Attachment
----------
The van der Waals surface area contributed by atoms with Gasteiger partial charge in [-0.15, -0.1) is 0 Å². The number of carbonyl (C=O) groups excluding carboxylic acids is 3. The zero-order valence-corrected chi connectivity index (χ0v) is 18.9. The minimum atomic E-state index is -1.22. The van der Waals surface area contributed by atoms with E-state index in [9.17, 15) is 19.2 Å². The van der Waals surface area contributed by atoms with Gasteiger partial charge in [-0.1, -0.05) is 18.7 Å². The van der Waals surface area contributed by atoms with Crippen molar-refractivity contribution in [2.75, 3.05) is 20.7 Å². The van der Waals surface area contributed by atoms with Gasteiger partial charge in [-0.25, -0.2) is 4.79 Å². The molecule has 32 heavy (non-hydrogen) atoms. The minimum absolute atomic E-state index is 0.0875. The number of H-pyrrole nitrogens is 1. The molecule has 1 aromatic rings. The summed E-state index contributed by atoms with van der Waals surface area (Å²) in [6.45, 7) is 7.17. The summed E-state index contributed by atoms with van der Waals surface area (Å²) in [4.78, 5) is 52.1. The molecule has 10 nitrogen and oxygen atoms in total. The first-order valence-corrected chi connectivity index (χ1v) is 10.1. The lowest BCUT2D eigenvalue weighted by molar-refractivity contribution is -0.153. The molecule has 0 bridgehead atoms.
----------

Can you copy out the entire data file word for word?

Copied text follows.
The van der Waals surface area contributed by atoms with Gasteiger partial charge in [-0.15, -0.1) is 0 Å². The number of carbonyl (C=O) groups excluding carboxylic acids is 3. The zero-order valence-corrected chi connectivity index (χ0v) is 18.9. The minimum atomic E-state index is -1.22. The van der Waals surface area contributed by atoms with E-state index in [9.17, 15) is 19.2 Å². The van der Waals surface area contributed by atoms with Gasteiger partial charge in [-0.1, -0.05) is 18.7 Å². The van der Waals surface area contributed by atoms with Crippen molar-refractivity contribution in [2.75, 3.05) is 20.7 Å². The van der Waals surface area contributed by atoms with Gasteiger partial charge in [-0.25, -0.2) is 4.79 Å². The molecule has 32 heavy (non-hydrogen) atoms. The minimum absolute atomic E-state index is 0.0875. The number of H-pyrrole nitrogens is 1. The molecule has 1 aromatic rings. The summed E-state index contributed by atoms with van der Waals surface area (Å²) in [6.45, 7) is 7.17. The summed E-state index contributed by atoms with van der Waals surface area (Å²) in [4.78, 5) is 52.1. The molecule has 10 nitrogen and oxygen atoms in total. The first-order valence-corrected chi connectivity index (χ1v) is 10.1. The lowest BCUT2D eigenvalue weighted by molar-refractivity contribution is -0.153. The molecule has 0 bridgehead atoms.